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A Mark, a Body, a Trace, a Grave

Testimony of Irene Favel, 75, attended the Muskowekwan Indian Residential School from 1941-1949[1]

I had a very very rough life
I was mistreated in every way
There was a young girl
She was seven year old
She was pregnant
And what they did
She had her baby
Yet they took the baby
Wrapped it up in nice pink outfit
Took it downstairs
I was in the kitchen with the nuns
Where [we’re?] cooking super
They took the baby into the
What do you call that
Where they make a fire and all that
To heat up the school
[Another voice calls: Furnace room]
They threw that little baby in there
And burned it alive
All you could hear was

*Short, sharp, truncated breath, somewhere between a hiccup and a cry that is instantly cut-off*

That was it
You could smell the them
You know
The flesh cooking
It’s a big mistake when people say we’re treated good
No way
There’s a lot of things that happened in those boarding schools

PostScript: After May 27, 2021, when an announcement was made that an unmarked mass grave of 215 Indigenous children was found at the Kamloops Indian Residential school, action was taken on decades-old survivor testimonies about unmarked graves at the Muskowekwan Indian Residential School. On June 1, 2021, it was reported that the bodies of 35 children were found in unmarked graves at the Muskowekwan Indian Residential School. We do not how many babies were thrown into the school furnace. According to the Eurocentric standards of proof deployed by Canadian historians, that kind of grave leaves no mark. Is an empty hole a grave? An empty room? An empty furnace? If there is no trace of the body, how can it be found? If it cannot be found, how can it be counted? If it cannot be counted, how can it count?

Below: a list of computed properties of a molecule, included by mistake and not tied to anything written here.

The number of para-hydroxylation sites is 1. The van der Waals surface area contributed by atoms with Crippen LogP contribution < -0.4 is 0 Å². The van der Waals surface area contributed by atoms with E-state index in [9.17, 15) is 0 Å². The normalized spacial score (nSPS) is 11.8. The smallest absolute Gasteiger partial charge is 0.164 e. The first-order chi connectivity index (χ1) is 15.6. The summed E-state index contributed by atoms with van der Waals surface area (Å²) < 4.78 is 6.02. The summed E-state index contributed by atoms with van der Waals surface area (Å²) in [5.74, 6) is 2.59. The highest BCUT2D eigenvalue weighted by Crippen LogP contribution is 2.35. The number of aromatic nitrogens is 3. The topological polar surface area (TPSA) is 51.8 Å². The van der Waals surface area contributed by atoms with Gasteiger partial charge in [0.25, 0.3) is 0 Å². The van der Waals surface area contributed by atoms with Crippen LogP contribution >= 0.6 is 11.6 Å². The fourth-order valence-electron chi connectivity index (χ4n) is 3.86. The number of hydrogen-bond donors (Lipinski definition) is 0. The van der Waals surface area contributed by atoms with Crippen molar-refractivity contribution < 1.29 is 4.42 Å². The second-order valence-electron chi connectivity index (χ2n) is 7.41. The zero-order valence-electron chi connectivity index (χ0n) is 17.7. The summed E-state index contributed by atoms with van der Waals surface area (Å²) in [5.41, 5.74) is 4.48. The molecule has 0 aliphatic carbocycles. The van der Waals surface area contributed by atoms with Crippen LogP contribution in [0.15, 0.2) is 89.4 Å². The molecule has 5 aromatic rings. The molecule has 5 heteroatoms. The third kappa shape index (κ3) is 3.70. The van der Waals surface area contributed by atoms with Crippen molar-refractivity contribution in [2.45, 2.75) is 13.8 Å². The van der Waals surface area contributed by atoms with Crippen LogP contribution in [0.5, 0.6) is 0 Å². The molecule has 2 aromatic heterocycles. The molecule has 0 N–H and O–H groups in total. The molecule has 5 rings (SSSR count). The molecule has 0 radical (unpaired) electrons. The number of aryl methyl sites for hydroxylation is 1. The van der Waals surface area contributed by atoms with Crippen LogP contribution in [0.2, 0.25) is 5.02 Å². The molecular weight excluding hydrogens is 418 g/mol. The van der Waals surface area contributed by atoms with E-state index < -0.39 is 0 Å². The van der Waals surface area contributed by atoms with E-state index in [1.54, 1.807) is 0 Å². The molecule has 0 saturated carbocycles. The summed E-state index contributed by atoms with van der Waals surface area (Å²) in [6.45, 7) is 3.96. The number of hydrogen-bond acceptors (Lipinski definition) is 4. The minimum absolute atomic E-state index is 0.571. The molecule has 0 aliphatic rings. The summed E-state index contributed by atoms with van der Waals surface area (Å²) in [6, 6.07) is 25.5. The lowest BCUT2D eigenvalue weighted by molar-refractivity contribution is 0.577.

Irene Favel is the mark. Her people are the body. Her word is the trace. Canada is the grave. And in just one month, 1,148 dead Indigenous children have been found in unmarked graves at Indian Residential School locations across Canadian-occupied territories. According to The Economist, this confirms “what many indigenous [sic] groups have long suspected.”[2] But this is not true. It confirms what many Indigenous groups have long known. And it also confirms what Indigenous groups have long reported to us, Canadians, occupiers, killers, who have always walked away with a smirk or perhaps even a tear, saying, with all of our Eurocentric certainty and relief:

“Maybe. But you can’t prove that.”

Irene Favel died on January 21, 2021, four months prior to the report about the mass grave at the Kamloops Indian Residential School. She was 8 years old when she arrived at the Muskowekwan Indian Residential School. She lived there until she was 16. But that doesn’t mean she ever left it. Or, rather, that it ever left her. Canada, after all, is simply the Indian Residential School system writ large. Irene was 87 years old when she died. Canada just turned 152.

[1] See:

[2] See:

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